Congress of Berlin, 1878, called by the signers of the Treaty of Paris of 1856 (see Paris, Congress of) to reconsider the terms of the Treaty of San Stefano, which Russia had forced on the Ottoman Empire earlier in 1878. Great Britain and Austria-Hungary were the powers most insistent on revision; Russia submitted the treaty to revision only after Great Britain threatened war and Bismarck had offered to mediate as "honest broker." He was chairman of the congress. Disraeli represented Great Britain; Count Andrássy, Austria-Hungary; William Henry Waddington, France; Aleksandr Gorchakov, Russia; Count Corti, Italy; and Alexander Karatheodori, the Ottomans. The agreements reached in the Treaty of Berlin and the accompanying British-Turkish pact deeply modified the Treaty of San Stefano. Montenegro, Serbia, and Romania were recognized as independent states; Romania, however, was forced to cede S Bessarabia to Russia in return for the less favored Dobruja. Greater Bulgaria, which had been created at San Stefano, was divided into N Bulgaria, a principality under nominal Ottoman suzerainty; Eastern Rumelia, to be governed, with certain autonomous rights, by a Christian appointee of the Ottoman emperor; and Macedonia (including Adrianople), under unrestricted Ottoman sovereignty. Bosnia and Herzegovina, original cause of the Russo-Turkish War of 1877–78, were assigned to Austria-Hungary for administration and military occupation. In Asia, Russia acquired Ardahan, Batum, and Kars from the Ottomans. Cyprus was to be under temporary occupation by Great Britain through a separate agreement, and Crete was promised constitutional government. Other provisions included an important rectification of the Greco-Ottoman boundary, the demilitarization of the lower Danube, and the protection of the Armenians and other religious minorities in Turkey. Russia was antagonized by Bismarck's handling of the conference, thereby bringing to an end the first Three Emperors' League.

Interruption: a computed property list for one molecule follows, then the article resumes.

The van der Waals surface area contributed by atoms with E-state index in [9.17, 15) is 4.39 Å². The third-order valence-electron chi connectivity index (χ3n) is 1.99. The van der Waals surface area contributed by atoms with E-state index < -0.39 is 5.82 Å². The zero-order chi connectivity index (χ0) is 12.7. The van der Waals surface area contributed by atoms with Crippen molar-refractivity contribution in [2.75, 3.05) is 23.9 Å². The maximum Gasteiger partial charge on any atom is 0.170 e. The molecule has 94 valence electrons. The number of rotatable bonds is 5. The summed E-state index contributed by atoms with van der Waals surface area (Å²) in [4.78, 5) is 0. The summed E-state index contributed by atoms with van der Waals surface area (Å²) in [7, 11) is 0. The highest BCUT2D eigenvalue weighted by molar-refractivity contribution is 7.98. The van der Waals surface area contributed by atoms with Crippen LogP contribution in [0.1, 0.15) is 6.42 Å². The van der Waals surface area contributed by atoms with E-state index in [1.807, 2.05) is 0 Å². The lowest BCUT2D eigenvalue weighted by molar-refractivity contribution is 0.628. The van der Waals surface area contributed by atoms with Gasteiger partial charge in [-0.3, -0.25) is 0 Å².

See R. Albrecht-Carrié, The Concert of Europe (1968).

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Berlin, Congress of

Berlin, Congress of, 1878. A summit conference which met in the German capital, under the presidency of Bismarck, in June 1878. All the European great powers and Turkey were represented. Lord Salisbury and Lord Beaconsfield ( Benjamin Disraeli) represented Britain. It had been summoned because European opinion was uneasy at the gains Russia had made by the treaty of San Stefano at the end of the recent Russo-Turkish War. Many questions were settled by secret agreements before the congress assembled. San Stefano had provided for a ‘Big Bulgaria’, an autonomous principality including half the Balkan peninsula, which seemed likely to be under Russian influence. This was divided and part returned to Turkish jurisdiction. Austria was to ‘occupy and administer’ Bosnia and Herzegovina, although they remained under Turkish suzerainty. Britain was to lease Cyprus from Turkey. This gave her a forward base in the eastern Mediterranean to cover the Suez canal, opened in 1869. In return, Britain promised to maintain Turkish interests in Asia Minor. The independence of Serbia, Montenegro, and Romania was recognized but Romania had to cede southern Bessarabia to Russia. Disraeli returned to London boasting that he had secured ‘peace with honour’ but Salisbury later concluded that they had ‘backed the wrong horse’ in trying to prop up the Turkish empire. Panslavism was temporarily checked but the emerging Balkan nations remained dissatisfied.

Muriel Evelyn Chamberlain

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Berlin, Congress of

Berlin, Congress of (1878) Meeting of European powers to revise the Treaty of San Stefano (1878), which had increased Russian power in se Europe to an extent unacceptable to other powers. The purpose of the Congress, under the presidency of Bismarck, was to modify its terms. The main territorial adjustment was to reduce the Russian-sponsored Greater Bulgaria.